8. 3 Toward a General Theory of Consumerism: Reflections on Keynesʹs Economic Possibilities for our Grandchildren
    (pp. 41-86)
    Joseph E. Stiglitz

    KeynesʹsEconomic Possibilities for our Grandchildrenis as fascinating for the hidden assumptions about the nature of man as it for the predictions—clearly wrong—about the evolution of the economy. Keynes suggests that because of the huge improvements in technological possibilities and accumulation of capital, theeconomic problem—providing the necessities of life—will be solved, opening up a new world, in which each of us could devote our energies to higher callings. He suggests moreover that many of the conventions and institutions of society have arisen to solve the economic problem; shorn of those needs, a whole new...

  9. 4 Whose Grandchildren?
    (pp. 87-94)
    Robert Solow

    Although it was not published until 1930, Keynesʹs essay was written early in 1928 and read to a student society at Winchester (an elite public school, maybe slightly more intellectual and slightly less aristocratic than Keynesʹs own Eton). Keynesʹs biographer, Robert Skidelsky, tells us that the piece was revised and read at other places before it was finally published.

    In 1928 theEconomic Journal, which Keynes edited, published Frank Ramseyʹs famous article ʺA Theory of Saving.ʺ That was an attempt to analyze how rapidly a community ought to accumulate capital and increase consumption. To make the mathematics work, Ramsey had...

  10. 5 Corporatism and Keynes: His Philosophy of Growth
    (pp. 95-104)
    Edmund S. Phelps

    Of the main contests in twentieth-century political economy, the contest between capitalism and corporatism still matters. And it matters quite a lot, as I believe the recent economic record of continental western Europe helps to confirm.¹ My discussion here of the economic thought of John Maynard Keynes will focus on his early ʺcorporatistʺ dissatisfaction with the market—a dissatisfaction that ran deeper than the Pigovian critique oflaissez faire, later known as the ʺfree marketʺ system.

    Before we can discuss Keynes in relation to corporatism and capitalism we have to ask: What do they mean now? And in what ways...

  11. 6 Back to the Future with Keynes
    (pp. 105-116)
    Lee E. Ohanian

    In the early stages of the Great Depression Keynes took time out from his role as a policy adviser, research economist, and economic journalist to writeEconomic Possibilities for our Grandchildren, an essay presenting his forecasts for the world economy of the twenty-first century. Published in 1930,Economic Possibilitiesreveals a fascinating and very different portrait of Keynes. The essay shows that Keynes had an understanding of modern economic growth that was at least twenty-five years ahead of his time. His views about long-run growth are very similar to todayʹs frontier growth theory, more so than his much better known...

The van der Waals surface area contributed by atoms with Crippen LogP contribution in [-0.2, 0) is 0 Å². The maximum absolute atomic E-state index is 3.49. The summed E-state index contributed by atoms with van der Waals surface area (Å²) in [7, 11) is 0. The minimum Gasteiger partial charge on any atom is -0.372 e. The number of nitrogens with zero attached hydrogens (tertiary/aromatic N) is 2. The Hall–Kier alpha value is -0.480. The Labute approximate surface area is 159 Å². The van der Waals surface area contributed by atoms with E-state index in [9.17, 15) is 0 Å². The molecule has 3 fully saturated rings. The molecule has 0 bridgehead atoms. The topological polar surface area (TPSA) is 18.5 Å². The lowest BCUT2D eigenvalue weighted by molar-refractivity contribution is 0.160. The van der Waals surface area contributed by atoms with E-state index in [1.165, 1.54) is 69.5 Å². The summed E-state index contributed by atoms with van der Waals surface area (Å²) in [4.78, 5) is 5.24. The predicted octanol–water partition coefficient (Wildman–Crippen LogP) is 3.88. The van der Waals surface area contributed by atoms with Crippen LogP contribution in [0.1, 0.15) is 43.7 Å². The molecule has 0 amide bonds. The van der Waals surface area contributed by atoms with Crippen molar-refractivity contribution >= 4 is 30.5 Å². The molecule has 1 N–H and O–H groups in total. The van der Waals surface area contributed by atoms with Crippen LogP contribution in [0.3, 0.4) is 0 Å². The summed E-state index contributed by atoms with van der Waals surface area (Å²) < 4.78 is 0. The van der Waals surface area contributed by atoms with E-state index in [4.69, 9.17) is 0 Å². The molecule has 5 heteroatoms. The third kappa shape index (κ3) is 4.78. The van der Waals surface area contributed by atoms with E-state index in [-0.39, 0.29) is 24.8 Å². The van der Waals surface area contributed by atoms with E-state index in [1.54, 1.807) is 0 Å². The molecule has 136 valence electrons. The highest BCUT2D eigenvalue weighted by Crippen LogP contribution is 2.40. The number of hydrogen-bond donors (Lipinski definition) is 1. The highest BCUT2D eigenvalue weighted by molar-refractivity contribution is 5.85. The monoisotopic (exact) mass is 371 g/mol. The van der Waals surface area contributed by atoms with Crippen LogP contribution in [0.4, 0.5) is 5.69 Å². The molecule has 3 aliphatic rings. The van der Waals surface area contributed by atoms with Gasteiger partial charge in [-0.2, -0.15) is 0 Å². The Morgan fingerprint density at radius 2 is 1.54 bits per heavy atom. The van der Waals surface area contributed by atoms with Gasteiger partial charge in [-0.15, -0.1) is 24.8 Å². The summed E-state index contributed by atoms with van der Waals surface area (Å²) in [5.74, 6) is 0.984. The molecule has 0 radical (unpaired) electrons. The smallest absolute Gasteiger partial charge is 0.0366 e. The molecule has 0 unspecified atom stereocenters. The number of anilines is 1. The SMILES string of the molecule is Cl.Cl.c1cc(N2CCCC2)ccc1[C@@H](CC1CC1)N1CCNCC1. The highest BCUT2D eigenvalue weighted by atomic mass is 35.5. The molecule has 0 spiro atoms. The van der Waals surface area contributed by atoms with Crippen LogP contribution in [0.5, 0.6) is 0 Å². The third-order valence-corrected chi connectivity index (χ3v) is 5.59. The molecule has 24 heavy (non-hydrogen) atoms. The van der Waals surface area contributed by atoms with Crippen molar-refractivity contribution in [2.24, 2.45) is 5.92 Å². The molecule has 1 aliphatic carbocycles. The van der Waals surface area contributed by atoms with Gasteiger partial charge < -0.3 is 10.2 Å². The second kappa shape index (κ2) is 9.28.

12. 7 Spreading the Bread Thin on the Butter
    (pp. 117-124)
    Axel Leijonhufvud

    The power of compound interest makes an almost irresistible mental plaything. Everyone succumbs to it once in a while. You can run it backward or forward. Backward, we find that the Dutch paid the Indians much too much in purchasing Manhattan. Keynes plays this game in tracing Britains overseas investments to the Queenʹs share in the depredations of Sir Francis Drake. Or you can play it forward as in the possibly apocryphal story of the mathematician attending a demography conference where everybody was lamenting the consequences of 2 percent population growth a hundred years hence. ʺAccording to my calculations;ʺ he...

  13. 8 Economic Well-being in a Historical Context
    (pp. 125-134)
    Benjamin M. Friedman

    Are we better off than our great grandparents? Do we lead happier, more satisfying lives than they did? And do we expect our great grandchildren to be happier, and more satisfied with their lives, than we are? In short, is there such a thing as human progress, and if so are we attaining it from one generation to the next?

    Today most citizens of economically advanced countries would probably point first to the achievements of modern medicine. Surely we are better off—and surely it makes us happier—that fewer of our children die as infants. It likewise matters that...

  14. 9 Why Do We Work More Than Keynes Expected?
    (pp. 135-142)
    Richard B. Freeman